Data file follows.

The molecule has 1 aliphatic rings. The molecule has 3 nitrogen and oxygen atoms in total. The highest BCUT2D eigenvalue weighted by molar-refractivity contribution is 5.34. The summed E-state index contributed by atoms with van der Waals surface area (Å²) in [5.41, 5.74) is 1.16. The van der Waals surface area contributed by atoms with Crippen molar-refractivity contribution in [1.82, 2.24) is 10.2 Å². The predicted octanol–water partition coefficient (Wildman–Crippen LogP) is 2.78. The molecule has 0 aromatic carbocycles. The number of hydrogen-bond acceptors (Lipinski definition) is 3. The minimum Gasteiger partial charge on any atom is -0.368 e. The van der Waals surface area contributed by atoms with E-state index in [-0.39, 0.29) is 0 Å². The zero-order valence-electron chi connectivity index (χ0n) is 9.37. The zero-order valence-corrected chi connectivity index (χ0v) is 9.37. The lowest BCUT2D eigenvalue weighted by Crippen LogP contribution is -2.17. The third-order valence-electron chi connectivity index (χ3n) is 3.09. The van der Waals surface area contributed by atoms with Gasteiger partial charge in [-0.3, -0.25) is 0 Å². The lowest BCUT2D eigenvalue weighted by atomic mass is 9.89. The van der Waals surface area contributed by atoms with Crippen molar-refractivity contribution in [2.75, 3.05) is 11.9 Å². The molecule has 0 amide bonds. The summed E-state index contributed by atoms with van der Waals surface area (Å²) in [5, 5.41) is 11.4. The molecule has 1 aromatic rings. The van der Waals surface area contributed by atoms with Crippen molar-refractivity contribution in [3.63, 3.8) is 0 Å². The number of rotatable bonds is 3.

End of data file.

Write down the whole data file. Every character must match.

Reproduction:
The molecule has 1 aliphatic rings. The molecule has 3 nitrogen and oxygen atoms in total. The highest BCUT2D eigenvalue weighted by molar-refractivity contribution is 5.34. The summed E-state index contributed by atoms with van der Waals surface area (Å²) in [5.41, 5.74) is 1.16. The van der Waals surface area contributed by atoms with Crippen molar-refractivity contribution in [1.82, 2.24) is 10.2 Å². The predicted octanol–water partition coefficient (Wildman–Crippen LogP) is 2.78. The molecule has 0 aromatic carbocycles. The number of hydrogen-bond acceptors (Lipinski definition) is 3. The minimum Gasteiger partial charge on any atom is -0.368 e. The van der Waals surface area contributed by atoms with E-state index in [-0.39, 0.29) is 0 Å². The zero-order valence-electron chi connectivity index (χ0n) is 9.37. The zero-order valence-corrected chi connectivity index (χ0v) is 9.37. The lowest BCUT2D eigenvalue weighted by Crippen LogP contribution is -2.17. The third-order valence-electron chi connectivity index (χ3n) is 3.09. The van der Waals surface area contributed by atoms with Gasteiger partial charge in [-0.3, -0.25) is 0 Å². The lowest BCUT2D eigenvalue weighted by atomic mass is 9.89. The van der Waals surface area contributed by atoms with Crippen molar-refractivity contribution in [2.75, 3.05) is 11.9 Å². The molecule has 0 amide bonds. The summed E-state index contributed by atoms with van der Waals surface area (Å²) in [5, 5.41) is 11.4. The molecule has 1 aromatic rings. The van der Waals surface area contributed by atoms with Crippen molar-refractivity contribution in [3.63, 3.8) is 0 Å². The number of rotatable bonds is 3.